troops by a s ries of brilliant cavalry
attacks succeeded in dislodging the
enemy from Klelee and also occupied
a town in the Tomaschoff district.
"The Russian cavalry cut up the
Austrian advance guards and invaded
the frontiers of Austrian Galicia, pen
etrating a distance of eight miles.
"Near Tomaschoff Russian cavalry
inflicted serious losses on the elev
enth Austrian dragoon regiment, in 1
brilliant sabre engagement.
"Russian cavalry Is In close contact
with the enemy everywhere"
Falmouth, Eng.. Aug 17 (Via Lon
don, 3:4o p. m.) The Austro-Hun-gaiian
ambassador to Great Britain.
Count Mensdorff, who left London
last night, arrived here by special
train this morning. He embarked on
the Wilson line steamer Argo for
The ambassador was accompanied
by a numerous party, in all between
200 and 300 persons Both the sta
tlon here and the dock were cleared
of the public when he arrived. The
party was conveyed to the dock In
automobiles Small groups of per
sons along the streets raised their
hats to the nmbassador as he passed
Turkish Troops Said to Be
Marching Across Bulgaria
London, 3 10 p. m.. Aug. 17. Offi
cial dispatches say Greece has re
ceived information that Turkish
troops are crossing Bulgarian territo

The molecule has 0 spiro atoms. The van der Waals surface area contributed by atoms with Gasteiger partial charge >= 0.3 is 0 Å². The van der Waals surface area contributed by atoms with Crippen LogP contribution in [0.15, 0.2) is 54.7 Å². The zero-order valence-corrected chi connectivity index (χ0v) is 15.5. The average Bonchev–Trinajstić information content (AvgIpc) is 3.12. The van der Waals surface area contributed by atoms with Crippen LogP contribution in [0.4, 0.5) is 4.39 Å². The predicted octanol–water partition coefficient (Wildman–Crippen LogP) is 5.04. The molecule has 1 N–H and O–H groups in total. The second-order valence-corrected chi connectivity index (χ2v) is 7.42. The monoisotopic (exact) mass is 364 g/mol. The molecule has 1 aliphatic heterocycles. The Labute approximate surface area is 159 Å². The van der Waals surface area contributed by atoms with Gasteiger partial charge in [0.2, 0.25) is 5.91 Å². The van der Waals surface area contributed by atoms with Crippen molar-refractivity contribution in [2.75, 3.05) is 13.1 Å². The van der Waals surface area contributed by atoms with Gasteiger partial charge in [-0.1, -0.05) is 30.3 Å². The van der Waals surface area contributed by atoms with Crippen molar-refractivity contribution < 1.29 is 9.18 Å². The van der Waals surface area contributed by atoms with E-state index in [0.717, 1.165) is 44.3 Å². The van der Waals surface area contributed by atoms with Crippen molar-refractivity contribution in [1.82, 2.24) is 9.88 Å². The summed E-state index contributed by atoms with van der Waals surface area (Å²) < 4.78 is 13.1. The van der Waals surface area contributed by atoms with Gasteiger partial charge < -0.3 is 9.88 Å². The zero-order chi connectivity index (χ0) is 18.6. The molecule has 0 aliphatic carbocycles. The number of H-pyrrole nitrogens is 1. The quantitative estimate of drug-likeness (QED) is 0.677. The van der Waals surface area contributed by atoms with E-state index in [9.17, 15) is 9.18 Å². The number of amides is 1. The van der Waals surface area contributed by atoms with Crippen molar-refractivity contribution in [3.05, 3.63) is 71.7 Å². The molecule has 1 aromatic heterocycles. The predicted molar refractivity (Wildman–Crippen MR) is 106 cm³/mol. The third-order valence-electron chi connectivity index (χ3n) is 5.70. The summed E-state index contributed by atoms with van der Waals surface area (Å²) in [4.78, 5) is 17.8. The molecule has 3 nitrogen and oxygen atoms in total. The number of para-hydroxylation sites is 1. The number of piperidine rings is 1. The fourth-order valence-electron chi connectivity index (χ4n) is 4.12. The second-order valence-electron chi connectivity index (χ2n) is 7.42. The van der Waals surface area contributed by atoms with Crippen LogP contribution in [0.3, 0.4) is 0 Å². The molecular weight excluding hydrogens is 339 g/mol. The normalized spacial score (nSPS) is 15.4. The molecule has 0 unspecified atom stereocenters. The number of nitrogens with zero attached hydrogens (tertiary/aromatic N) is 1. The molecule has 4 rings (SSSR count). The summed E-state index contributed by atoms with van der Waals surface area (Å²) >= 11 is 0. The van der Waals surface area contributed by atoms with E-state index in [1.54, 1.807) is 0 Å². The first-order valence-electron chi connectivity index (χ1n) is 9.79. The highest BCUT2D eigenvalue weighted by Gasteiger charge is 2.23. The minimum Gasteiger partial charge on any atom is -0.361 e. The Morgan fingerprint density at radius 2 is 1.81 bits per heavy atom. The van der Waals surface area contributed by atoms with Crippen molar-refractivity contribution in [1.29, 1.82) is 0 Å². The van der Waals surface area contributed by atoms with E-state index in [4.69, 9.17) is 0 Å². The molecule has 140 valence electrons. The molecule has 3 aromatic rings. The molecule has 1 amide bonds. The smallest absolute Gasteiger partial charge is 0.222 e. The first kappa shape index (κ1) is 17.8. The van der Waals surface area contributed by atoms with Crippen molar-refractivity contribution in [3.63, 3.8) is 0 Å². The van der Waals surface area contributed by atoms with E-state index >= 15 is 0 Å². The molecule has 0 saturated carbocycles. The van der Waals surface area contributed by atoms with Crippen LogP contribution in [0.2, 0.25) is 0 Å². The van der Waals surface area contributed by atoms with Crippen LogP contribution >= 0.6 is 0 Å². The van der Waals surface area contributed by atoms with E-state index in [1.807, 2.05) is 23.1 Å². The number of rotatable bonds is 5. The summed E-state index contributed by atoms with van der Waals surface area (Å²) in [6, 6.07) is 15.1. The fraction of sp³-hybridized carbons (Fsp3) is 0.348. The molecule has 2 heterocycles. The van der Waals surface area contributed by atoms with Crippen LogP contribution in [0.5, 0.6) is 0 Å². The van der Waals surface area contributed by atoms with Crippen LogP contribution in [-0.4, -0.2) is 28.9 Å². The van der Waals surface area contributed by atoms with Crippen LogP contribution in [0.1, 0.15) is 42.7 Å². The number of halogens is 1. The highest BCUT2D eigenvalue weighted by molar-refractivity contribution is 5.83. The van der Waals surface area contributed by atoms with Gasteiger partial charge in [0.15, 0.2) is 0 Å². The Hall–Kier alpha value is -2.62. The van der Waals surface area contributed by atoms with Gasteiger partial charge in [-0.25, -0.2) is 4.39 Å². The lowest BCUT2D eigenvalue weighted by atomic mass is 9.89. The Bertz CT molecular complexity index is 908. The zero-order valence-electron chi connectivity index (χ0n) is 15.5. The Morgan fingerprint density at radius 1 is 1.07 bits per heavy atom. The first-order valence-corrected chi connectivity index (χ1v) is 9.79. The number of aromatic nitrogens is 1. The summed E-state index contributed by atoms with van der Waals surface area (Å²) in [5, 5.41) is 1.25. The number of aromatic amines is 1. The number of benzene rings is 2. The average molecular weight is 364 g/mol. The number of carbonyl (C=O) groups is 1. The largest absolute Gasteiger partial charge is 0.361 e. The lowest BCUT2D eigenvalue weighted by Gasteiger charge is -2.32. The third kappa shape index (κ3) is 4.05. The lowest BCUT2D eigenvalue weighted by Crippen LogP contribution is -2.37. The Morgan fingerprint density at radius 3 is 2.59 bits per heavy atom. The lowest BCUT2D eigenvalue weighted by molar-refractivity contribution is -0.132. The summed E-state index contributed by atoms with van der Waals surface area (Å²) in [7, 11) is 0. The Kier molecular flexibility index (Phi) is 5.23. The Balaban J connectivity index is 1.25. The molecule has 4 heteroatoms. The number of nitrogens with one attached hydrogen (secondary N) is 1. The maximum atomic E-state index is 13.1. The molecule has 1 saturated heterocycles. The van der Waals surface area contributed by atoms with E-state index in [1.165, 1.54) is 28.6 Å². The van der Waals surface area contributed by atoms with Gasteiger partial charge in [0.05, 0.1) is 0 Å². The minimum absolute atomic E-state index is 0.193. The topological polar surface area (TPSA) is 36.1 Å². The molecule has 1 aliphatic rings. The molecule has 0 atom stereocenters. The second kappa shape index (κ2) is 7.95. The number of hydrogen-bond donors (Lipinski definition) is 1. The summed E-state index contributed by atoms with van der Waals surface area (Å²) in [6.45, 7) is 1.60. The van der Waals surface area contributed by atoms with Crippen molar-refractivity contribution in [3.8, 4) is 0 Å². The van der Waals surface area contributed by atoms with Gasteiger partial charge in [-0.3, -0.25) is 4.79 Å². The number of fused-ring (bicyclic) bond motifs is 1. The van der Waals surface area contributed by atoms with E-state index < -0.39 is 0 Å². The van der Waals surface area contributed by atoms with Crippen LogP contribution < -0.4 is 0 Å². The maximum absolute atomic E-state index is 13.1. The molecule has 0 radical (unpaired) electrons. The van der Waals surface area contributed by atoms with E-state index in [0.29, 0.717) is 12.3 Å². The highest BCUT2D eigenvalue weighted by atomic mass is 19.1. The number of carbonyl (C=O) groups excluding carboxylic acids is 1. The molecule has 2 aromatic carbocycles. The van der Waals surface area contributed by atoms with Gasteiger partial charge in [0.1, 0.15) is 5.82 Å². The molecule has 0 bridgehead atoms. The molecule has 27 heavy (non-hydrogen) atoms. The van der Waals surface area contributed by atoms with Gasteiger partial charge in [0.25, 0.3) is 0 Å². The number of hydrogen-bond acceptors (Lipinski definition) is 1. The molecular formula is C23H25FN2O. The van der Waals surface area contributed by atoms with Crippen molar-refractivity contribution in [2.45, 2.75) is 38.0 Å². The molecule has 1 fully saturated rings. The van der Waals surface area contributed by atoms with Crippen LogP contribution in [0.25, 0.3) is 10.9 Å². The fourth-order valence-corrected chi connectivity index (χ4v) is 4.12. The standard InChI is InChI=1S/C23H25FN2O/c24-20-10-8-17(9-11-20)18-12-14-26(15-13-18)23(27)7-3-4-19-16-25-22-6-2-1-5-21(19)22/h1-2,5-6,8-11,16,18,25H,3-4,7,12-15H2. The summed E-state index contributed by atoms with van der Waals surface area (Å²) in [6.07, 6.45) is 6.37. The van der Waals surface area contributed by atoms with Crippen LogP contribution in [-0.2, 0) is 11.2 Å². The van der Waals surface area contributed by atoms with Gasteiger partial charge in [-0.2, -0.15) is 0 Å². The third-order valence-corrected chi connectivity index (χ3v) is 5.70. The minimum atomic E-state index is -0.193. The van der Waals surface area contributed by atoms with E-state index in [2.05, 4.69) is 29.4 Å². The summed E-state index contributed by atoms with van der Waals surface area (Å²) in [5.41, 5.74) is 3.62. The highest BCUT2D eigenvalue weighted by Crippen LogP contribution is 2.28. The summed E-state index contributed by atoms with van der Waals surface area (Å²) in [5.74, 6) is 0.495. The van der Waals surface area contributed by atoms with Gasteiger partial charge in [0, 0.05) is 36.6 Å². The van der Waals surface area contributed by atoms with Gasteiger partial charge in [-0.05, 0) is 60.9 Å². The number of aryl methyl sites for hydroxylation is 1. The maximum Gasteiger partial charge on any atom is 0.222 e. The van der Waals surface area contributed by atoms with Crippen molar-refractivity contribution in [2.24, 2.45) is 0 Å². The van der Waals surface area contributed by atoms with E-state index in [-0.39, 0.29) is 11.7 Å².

ry and marching in the direction of
Greece. The Greek government, in
consequence of those reports, has no
tilled Turkey that if this news should
be confirmed, corresponding military
and naval measures will be taken by
Greece. I
American Registry Is Extended W
to All Foreign-built Ships I
President Expected to Sign. I
Hamburg - American and
North-German Lloyd Will
Sell Some of Their Ships.
Washington, Aug 17. By a vote ot f
40 to 20, the senate today rejected I I
the conference report on the shipping f:
bill to admit foreign-built ships to
American registrv and proposing to
open the coastwise trade to foreign I
The house bill was then adopted
by the same vote. It only extends
American registry to all foreign-built
ships. The bill now goes to Presi
dent Wilson for approval It is be
lieved he will sign it.